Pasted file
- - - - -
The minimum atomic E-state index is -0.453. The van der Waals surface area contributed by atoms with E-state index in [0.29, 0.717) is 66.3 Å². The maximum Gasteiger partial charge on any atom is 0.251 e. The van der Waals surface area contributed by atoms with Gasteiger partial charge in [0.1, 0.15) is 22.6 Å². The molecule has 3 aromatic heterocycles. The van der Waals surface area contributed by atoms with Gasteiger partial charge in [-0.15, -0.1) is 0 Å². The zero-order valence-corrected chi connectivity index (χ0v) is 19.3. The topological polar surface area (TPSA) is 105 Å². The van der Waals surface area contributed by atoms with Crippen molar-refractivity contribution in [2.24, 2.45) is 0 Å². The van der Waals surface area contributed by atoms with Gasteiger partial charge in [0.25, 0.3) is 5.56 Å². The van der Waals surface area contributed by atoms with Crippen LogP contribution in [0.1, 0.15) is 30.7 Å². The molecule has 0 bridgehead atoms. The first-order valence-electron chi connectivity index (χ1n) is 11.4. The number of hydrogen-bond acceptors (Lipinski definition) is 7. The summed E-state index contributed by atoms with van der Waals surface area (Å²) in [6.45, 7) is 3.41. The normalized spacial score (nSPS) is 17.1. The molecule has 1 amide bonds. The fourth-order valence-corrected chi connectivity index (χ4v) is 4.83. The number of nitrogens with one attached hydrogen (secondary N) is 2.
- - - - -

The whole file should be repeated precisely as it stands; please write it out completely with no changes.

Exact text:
The minimum atomic E-state index is -0.453. The van der Waals surface area contributed by atoms with E-state index in [0.29, 0.717) is 66.3 Å². The maximum Gasteiger partial charge on any atom is 0.251 e. The van der Waals surface area contributed by atoms with Gasteiger partial charge in [0.1, 0.15) is 22.6 Å². The molecule has 3 aromatic heterocycles. The van der Waals surface area contributed by atoms with Gasteiger partial charge in [-0.15, -0.1) is 0 Å². The zero-order valence-corrected chi connectivity index (χ0v) is 19.3. The topological polar surface area (TPSA) is 105 Å². The van der Waals surface area contributed by atoms with Crippen molar-refractivity contribution in [2.24, 2.45) is 0 Å². The van der Waals surface area contributed by atoms with Gasteiger partial charge in [0.25, 0.3) is 5.56 Å². The van der Waals surface area contributed by atoms with Crippen LogP contribution in [0.1, 0.15) is 30.7 Å². The molecule has 0 bridgehead atoms. The first-order valence-electron chi connectivity index (χ1n) is 11.4. The number of hydrogen-bond acceptors (Lipinski definition) is 7. The summed E-state index contributed by atoms with van der Waals surface area (Å²) in [6.45, 7) is 3.41. The normalized spacial score (nSPS) is 17.1. The molecule has 1 amide bonds. The fourth-order valence-corrected chi connectivity index (χ4v) is 4.83. The number of nitrogens with one attached hydrogen (secondary N) is 2.